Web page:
Whether you’re experiencing food poverty, or want to support the cause of feeding those who are unable to afford enough food, there are food banks that provide support and need support to continue their activities. Below we’ve featured 10 top food banks in Dallas, Texas.
If you are experiencing hunger, you can go to the Pleasant Grove Food Pantry in Dallas. Founded by volunteers in 2010, this food bank converted to a shopping-style pantry the following year. Shopping is based on a points system, with each family being given points based on size. These points determine the amount of food that can be selected. Produce is provided separately and does not require points. Additional financial aid is available.
When members of the First United Methodist Church in Dallas began handing out sandwiches in 1983, they laid the groundwork for Crossroads Community Services (CCF). Joined by other churches and local charities, CCS serves as a hub for the North Texas Food Bank, doling out enough food for families to provide three weeks’ worth of groceries designed to meet the nutritional needs of each family member. Quantities are increased for out-of-school months.
Karen Belknap founded Inspired Vision Compassion Center (IVCC) in 2014 after a child passed out in front of her and it was discovered the girl hadn’t eaten for nearly a week. Karen made it her mission to prevent such hunger wherever possible in her community. IVCC now holds weekly distributions in their center’s parking lot to all families in need, providing perishable and non-perishable food items to thousands of families each month.
Hunger Busters is a program developed by local volunteers in the Dallas area to provide for school children who are experiencing food insecurity in their homes. They operate as a food kitchen that prepares complete meals five days a week and distributes them to school children at the end of their school day. This food program aims to ensure students have adequate food for their evening meals to supplement the breakfast and lunch provided at school.
The Ledbetter Eagle Ford Community Organization (LEFCO) was founded by Henry Martinez, Jr., a member of the neighborhood who wanted to combat food poverty. Once a month, his organization opens to the public to provide non-perishable food items to those in his area who request them. In a separate distribution, LEFCO operates a mobile farmers’ market that gathers in different parking lots to hand out fresh produce to the public.
St. Philip’s School and Community Center in Dallas has supported the underprivileged members of society for over 75 years. They operate Aunt Bette’s Community Pantry, open two days per week to provide groceries to those within their residential area who have made an appointment with groceries. Those living outside the area defined by the pantry or those who do not have an appointment can visit the food bank for one-time emergency food items.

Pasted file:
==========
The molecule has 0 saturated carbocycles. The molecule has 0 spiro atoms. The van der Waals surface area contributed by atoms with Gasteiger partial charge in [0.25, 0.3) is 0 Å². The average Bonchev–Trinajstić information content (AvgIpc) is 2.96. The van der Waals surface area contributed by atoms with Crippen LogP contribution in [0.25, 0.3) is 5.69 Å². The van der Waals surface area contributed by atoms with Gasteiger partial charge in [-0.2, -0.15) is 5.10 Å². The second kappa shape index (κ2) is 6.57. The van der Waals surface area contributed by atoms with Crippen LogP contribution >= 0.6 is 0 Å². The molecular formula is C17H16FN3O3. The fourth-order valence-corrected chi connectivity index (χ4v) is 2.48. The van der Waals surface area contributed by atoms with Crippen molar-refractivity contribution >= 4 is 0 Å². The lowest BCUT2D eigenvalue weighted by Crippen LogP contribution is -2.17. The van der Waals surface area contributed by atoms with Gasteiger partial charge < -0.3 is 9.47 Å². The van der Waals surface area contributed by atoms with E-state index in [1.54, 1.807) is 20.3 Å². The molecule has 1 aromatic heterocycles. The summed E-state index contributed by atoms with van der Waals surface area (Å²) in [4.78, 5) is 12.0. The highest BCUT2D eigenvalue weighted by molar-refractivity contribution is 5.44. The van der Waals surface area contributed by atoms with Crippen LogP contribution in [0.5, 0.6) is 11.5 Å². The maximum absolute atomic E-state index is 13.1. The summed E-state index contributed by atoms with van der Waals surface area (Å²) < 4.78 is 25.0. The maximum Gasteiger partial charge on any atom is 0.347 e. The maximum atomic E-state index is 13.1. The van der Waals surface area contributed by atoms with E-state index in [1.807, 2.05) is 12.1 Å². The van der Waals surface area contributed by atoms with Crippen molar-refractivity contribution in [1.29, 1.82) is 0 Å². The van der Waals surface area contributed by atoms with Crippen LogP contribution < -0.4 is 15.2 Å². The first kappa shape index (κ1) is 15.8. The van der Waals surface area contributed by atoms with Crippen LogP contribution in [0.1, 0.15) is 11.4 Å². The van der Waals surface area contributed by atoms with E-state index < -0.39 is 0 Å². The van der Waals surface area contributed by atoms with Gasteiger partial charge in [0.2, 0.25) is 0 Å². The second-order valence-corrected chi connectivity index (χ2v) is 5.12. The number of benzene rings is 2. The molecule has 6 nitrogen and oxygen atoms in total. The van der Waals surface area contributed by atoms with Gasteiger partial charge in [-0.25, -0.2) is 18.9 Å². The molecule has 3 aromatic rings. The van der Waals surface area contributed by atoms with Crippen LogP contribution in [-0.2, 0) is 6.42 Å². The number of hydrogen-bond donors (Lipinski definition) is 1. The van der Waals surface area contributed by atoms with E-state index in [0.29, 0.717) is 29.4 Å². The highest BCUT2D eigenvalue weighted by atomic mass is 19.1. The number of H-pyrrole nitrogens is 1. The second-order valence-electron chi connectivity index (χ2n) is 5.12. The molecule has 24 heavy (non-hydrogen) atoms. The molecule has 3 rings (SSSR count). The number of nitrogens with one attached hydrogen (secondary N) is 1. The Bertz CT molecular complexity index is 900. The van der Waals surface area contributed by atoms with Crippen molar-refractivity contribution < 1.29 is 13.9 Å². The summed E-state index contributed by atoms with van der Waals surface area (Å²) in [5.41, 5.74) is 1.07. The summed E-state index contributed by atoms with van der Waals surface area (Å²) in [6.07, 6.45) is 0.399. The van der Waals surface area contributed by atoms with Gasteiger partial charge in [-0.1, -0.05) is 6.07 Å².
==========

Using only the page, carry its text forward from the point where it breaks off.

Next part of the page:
Vickery Meadow Food Pantry in Dallas was established by volunteers as an outreach with a mission to feed those in their community who are experiencing food poverty. They open their pantry doors once per week to distribute non-perishable food items and fresh produce when available. Additional services are available to those able to document their residence, but food is offered to anyone on an emergency basis.
Local charities, churches, businesses and individuals came together to form the Dallas MLK Community Center in 1969. This organization provides several community services to those experiencing financial hardship, including free groceries. Volunteers distribute free produce and non-perishable food items to the public twice weekly at two pop-up markets in area parking lots easily accessible to the public.
9. City Square
In 1988, Jim Sowell a businessman from Dallas, decided to tackle the issue of poverty in his area. He formed City Square; a non-profit organization dedicated to lending a helping hand to those in need of one. The food pantry created by this charity is open four days each week to distribute perishable and non-perishable groceries to the public with no appointment or proof of residence required. Recipients are eligible to visit once every two weeks.
The North Texas Food Bank has been helping the residents of Texas keep food on their table for over 40 years. The volunteers and staff at this food bank work to collect and warehouse reclaimed food, donations and bulk purchases for further distribution to smaller food banks across Dallas and other areas of the state. They also help individuals apply for SNAP and other social service benefits to improve their financial situation and reduce food poverty.